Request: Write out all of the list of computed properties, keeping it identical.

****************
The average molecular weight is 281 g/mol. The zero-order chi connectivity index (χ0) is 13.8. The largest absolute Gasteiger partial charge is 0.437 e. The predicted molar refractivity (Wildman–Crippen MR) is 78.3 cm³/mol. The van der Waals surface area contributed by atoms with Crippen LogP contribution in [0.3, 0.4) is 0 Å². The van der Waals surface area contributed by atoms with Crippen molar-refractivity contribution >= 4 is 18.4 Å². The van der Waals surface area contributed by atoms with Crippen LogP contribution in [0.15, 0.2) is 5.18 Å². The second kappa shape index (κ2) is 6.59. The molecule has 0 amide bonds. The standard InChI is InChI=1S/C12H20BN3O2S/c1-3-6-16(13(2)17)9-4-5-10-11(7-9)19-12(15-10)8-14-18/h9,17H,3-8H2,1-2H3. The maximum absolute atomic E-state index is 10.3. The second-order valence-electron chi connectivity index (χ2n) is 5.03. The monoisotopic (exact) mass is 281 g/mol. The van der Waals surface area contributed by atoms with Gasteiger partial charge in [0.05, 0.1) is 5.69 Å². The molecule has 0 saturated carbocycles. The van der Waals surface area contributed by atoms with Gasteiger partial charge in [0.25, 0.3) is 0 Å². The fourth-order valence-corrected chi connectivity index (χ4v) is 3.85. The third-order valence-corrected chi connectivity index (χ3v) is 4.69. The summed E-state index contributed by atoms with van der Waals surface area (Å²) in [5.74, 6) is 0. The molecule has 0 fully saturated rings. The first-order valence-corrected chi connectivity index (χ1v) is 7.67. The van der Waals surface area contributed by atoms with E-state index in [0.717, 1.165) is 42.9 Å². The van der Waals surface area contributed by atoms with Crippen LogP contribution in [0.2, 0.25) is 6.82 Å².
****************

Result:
The average molecular weight is 281 g/mol. The zero-order chi connectivity index (χ0) is 13.8. The largest absolute Gasteiger partial charge is 0.437 e. The predicted molar refractivity (Wildman–Crippen MR) is 78.3 cm³/mol. The van der Waals surface area contributed by atoms with Crippen LogP contribution in [0.3, 0.4) is 0 Å². The van der Waals surface area contributed by atoms with Crippen molar-refractivity contribution >= 4 is 18.4 Å². The van der Waals surface area contributed by atoms with Crippen LogP contribution in [0.15, 0.2) is 5.18 Å². The second kappa shape index (κ2) is 6.59. The molecule has 0 amide bonds. The standard InChI is InChI=1S/C12H20BN3O2S/c1-3-6-16(13(2)17)9-4-5-10-11(7-9)19-12(15-10)8-14-18/h9,17H,3-8H2,1-2H3. The maximum absolute atomic E-state index is 10.3. The second-order valence-electron chi connectivity index (χ2n) is 5.03. The monoisotopic (exact) mass is 281 g/mol. The van der Waals surface area contributed by atoms with Gasteiger partial charge in [0.05, 0.1) is 5.69 Å². The molecule has 0 saturated carbocycles. The van der Waals surface area contributed by atoms with Gasteiger partial charge in [0.25, 0.3) is 0 Å². The fourth-order valence-corrected chi connectivity index (χ4v) is 3.85. The third-order valence-corrected chi connectivity index (χ3v) is 4.69. The summed E-state index contributed by atoms with van der Waals surface area (Å²) in [5.74, 6) is 0. The molecule has 0 fully saturated rings. The first-order valence-corrected chi connectivity index (χ1v) is 7.67. The van der Waals surface area contributed by atoms with E-state index in [0.717, 1.165) is 42.9 Å². The van der Waals surface area contributed by atoms with Crippen LogP contribution in [0.2, 0.25) is 6.82 Å².